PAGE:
The Avett Brothers

By KURT B. REIGHLY  |  October 27, 2008
3.0 3.0 Stars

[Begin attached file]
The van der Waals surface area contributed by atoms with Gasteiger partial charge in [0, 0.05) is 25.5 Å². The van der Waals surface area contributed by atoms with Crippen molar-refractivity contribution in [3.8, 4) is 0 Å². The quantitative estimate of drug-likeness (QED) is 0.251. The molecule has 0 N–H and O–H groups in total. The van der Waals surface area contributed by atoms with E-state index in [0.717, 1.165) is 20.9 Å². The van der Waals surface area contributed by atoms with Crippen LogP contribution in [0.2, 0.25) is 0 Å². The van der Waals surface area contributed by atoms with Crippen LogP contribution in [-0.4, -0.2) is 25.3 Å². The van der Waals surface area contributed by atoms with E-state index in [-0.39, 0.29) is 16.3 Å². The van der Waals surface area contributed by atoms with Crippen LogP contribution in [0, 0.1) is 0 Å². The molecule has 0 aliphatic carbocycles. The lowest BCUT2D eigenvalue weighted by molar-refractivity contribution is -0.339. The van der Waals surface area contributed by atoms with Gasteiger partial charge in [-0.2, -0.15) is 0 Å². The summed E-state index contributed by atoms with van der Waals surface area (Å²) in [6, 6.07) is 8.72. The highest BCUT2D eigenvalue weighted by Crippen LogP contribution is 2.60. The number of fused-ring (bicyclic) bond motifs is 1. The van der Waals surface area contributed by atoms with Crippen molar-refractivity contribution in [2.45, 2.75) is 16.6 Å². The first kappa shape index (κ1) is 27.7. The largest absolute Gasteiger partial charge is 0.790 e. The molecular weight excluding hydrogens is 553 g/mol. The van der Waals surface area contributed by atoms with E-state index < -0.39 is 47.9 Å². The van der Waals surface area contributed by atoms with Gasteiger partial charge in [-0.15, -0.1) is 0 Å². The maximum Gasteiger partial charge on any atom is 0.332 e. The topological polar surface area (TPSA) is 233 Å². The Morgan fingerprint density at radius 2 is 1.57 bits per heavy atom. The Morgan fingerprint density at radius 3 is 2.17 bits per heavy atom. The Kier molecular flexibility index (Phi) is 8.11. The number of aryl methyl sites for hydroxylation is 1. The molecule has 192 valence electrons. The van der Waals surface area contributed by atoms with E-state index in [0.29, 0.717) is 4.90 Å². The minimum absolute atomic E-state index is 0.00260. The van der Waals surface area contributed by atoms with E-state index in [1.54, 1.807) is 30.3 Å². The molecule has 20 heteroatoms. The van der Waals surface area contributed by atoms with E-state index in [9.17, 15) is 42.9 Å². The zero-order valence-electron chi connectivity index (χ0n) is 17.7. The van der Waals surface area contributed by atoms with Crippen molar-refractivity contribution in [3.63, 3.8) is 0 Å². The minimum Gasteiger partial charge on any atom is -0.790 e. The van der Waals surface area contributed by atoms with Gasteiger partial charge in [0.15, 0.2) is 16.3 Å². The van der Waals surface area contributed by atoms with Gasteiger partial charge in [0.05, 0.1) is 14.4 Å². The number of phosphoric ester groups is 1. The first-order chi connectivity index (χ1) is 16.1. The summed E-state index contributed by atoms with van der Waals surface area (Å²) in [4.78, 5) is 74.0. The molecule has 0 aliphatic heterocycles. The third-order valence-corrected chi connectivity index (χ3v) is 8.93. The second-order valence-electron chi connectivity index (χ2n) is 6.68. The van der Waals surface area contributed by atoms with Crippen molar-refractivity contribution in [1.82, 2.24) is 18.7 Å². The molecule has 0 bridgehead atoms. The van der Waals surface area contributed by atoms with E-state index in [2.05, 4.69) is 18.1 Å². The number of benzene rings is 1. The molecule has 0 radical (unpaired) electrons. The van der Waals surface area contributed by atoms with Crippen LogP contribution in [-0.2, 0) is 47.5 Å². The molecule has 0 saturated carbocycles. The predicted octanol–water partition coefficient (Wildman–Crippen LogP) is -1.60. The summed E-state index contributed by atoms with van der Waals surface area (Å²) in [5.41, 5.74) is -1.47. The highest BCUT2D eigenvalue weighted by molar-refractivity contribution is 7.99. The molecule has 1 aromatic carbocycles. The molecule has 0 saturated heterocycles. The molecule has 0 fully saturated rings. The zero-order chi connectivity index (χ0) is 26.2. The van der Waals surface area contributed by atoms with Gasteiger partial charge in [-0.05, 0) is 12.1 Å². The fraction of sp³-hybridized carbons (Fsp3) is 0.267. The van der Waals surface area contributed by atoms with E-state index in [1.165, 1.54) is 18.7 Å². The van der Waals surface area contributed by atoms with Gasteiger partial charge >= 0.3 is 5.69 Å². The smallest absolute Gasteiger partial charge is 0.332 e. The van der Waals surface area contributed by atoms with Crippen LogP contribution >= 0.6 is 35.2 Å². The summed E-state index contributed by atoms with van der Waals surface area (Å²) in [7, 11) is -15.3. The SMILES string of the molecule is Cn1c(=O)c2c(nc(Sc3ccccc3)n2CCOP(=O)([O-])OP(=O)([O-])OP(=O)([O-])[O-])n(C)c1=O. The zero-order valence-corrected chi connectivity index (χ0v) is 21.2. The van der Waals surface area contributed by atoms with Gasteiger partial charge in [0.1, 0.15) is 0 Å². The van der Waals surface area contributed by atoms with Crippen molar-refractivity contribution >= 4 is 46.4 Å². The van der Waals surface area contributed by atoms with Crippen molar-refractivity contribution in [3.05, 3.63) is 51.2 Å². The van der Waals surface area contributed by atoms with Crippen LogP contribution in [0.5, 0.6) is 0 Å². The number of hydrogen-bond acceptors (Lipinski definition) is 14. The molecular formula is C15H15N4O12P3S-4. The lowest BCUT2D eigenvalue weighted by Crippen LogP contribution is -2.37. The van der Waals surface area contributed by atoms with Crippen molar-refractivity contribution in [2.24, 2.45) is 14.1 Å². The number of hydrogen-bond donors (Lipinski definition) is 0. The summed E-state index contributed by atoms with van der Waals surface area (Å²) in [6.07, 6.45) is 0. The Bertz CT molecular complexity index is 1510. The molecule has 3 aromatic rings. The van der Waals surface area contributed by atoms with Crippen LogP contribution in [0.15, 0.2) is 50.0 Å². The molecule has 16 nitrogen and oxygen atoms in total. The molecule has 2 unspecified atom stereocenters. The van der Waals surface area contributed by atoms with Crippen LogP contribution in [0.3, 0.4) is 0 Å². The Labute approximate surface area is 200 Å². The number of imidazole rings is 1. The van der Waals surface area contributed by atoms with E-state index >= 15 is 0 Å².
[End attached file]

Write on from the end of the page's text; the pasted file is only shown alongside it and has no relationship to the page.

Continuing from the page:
In country music, blood ties evoke an era — the days of the Carter Family, the Monroe Brothers — when making music in the parlor was everyday entertainment. Comprising Avett siblings Scott and Seth plus Bob Crawford, this trio tap into that association via stripped-down instrumentation (guitar, banjo, upright bass), spirited vocal harmonies, and rustic yet contemporary originals. But these 17 selections, recorded at an isolated domicile in western North Carolina, are more “cabin fever” than “home sweet home,” zigzagging through disparate moods, often within the same cut. “Pretty Girl from Feltre” starts out with just solo sotto voce and piano, then abruptly spikes the dynamics way into the red. At 74 minutes, the album covers a lot of ground: “Distraction #74” rolls along like a jaunty update on “Oh, Susannah” whereas the desolate “Sixteen in July” recalls the indier folk of Iron & Wine. The Brothers’ restless spirit guarantees that if one song displeases, the next will delight . . . or at least dumfound.
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